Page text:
We Have To Talk About It (Bill Cosby and Other Sexual Predators)

This morning, I woke up to see the above video hanging out in my subscription news feed. I’ve been following the Bill Cosby rape allegations somewhat, with a keen interest in the outcome. Quite frankly, I’m convinced he’s guilty. Looking at the legal process he’s chosen to take and the amount of back peddling he’s done, it appears to be an open and shut case. I do believe that false allegations of sexual abuse happen daily from vindictive and angry people, but I don’t believe this is one of those cases especially given the bigger picture here. None of these women can try him in court. All are claiming the abuse happened during a time when the legal system was even more deeply flawed than it is now, and female victims weren’t even properly heard by law enforcement. Men won out in nearly every case. Now the media’s open to discussing sex abuse and I have to admit, I’m very pleased by this.

I understand this is an unpopular and uncomfortable topic, but it’s been kept under wraps for so long because it is uncomfortable to discuss rape, molestation, sexual abuse. It’s severely damaged victims, survivors and the legal processes, allowing for convictions against abusers.

We have to talk about this and look at it. We can’t keep our heads in the sand any longer. Doing so is harming both victims and survivors of sexual abuse.

I feel called to talk about this issue and put it out there a lot to you, Brothers and Sisters. I don’t care what the implications are towards me. I’m not a weak person. I’ve survived a lot. I want the laws to change. I grieve for these women who are finally able to speak out and be believed. I’m so lucky that at age 10, I was believed by law enforcement and action was taken; however, on the flip side of being believed, in Curry County, my abuser received little more than a rap on the wrist at the time. My step-father raped my handicapped sister, molested my younger brother and sexually abused me for more than 6 years and only received 90 days in the Curry County Jail and was released daily for work! If that’s not a lack of justice served, I don’t know what is! He was allowed to come back into the home 4 years later, legally. He still denies raping my sister, and attempts to minimize the amount of abuse he’s inflicted upon me. I seriously doubt that we were the only three children he ever victimized.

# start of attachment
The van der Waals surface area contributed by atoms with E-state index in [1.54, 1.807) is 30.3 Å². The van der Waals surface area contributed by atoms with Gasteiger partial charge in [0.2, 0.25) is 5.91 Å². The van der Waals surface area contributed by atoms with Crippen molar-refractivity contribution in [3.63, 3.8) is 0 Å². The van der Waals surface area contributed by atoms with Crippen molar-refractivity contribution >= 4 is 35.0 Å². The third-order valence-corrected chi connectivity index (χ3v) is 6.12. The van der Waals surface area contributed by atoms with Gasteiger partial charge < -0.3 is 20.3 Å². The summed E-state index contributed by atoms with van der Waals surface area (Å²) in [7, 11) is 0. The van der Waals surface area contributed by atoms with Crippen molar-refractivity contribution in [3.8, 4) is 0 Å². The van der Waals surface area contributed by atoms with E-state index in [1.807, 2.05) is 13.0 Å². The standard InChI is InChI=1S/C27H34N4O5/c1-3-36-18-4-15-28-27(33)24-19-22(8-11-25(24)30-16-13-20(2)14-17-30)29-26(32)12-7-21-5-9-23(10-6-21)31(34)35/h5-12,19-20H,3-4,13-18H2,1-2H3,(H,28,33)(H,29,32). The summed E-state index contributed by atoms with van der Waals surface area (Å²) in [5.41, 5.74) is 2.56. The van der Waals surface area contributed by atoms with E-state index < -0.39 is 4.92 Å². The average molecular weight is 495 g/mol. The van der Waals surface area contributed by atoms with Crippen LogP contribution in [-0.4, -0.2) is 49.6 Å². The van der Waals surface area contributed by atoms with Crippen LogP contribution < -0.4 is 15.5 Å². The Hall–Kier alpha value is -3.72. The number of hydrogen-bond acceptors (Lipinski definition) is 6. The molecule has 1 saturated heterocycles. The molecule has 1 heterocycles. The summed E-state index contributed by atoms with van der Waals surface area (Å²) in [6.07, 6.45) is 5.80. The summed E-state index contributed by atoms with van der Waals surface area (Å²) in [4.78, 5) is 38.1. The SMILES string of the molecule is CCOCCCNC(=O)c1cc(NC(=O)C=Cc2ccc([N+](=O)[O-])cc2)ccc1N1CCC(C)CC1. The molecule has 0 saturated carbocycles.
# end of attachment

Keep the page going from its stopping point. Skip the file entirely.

We as a society can no longer deny the lasting, life long impact of sexual abuse, whether the victim is a child or an adult. We can no longer silence or shame victims. The ability of the media to inform the masses about uncomfortable, yet poignant topics like sexual abuse has done nothing but good for victims. It’s empowered us to seek the help we desperately need – and I do use the term “we” because we are a community. We understand each other to an extent, on a level deeper than non-victims ever will be able to. Thus, we need to stand strong together and lift one another up, whether the abuse is fresh or decades old. This is the only way I believe change will happen.

To the 15 women (or more at the time you’re reading this) who have stood tall and spoken up about the abuse inflicted upon you by Bill Cosby, I salute you, brave Soldiers of Justice. March on. I’m right there with you!

To all the victims of sexual abuse, past, present (and unfortunately, future) – I’m right there with you as well. Let me know how I can help. I’ll certainly be lifting you up in prayer. Remember: the abuse was not your fault! You did not “ask” for it. 

Let’s pray: God we lift up to you all victims of abuse. We ask for Your comfort and Your healing. We ask for Justice to be served and for You to surround victims and survivors with Your loving care. The world can be so cruel, but we trust in You to provide solace and rest to each of us. In Jesus’ Name we pray. Amen.

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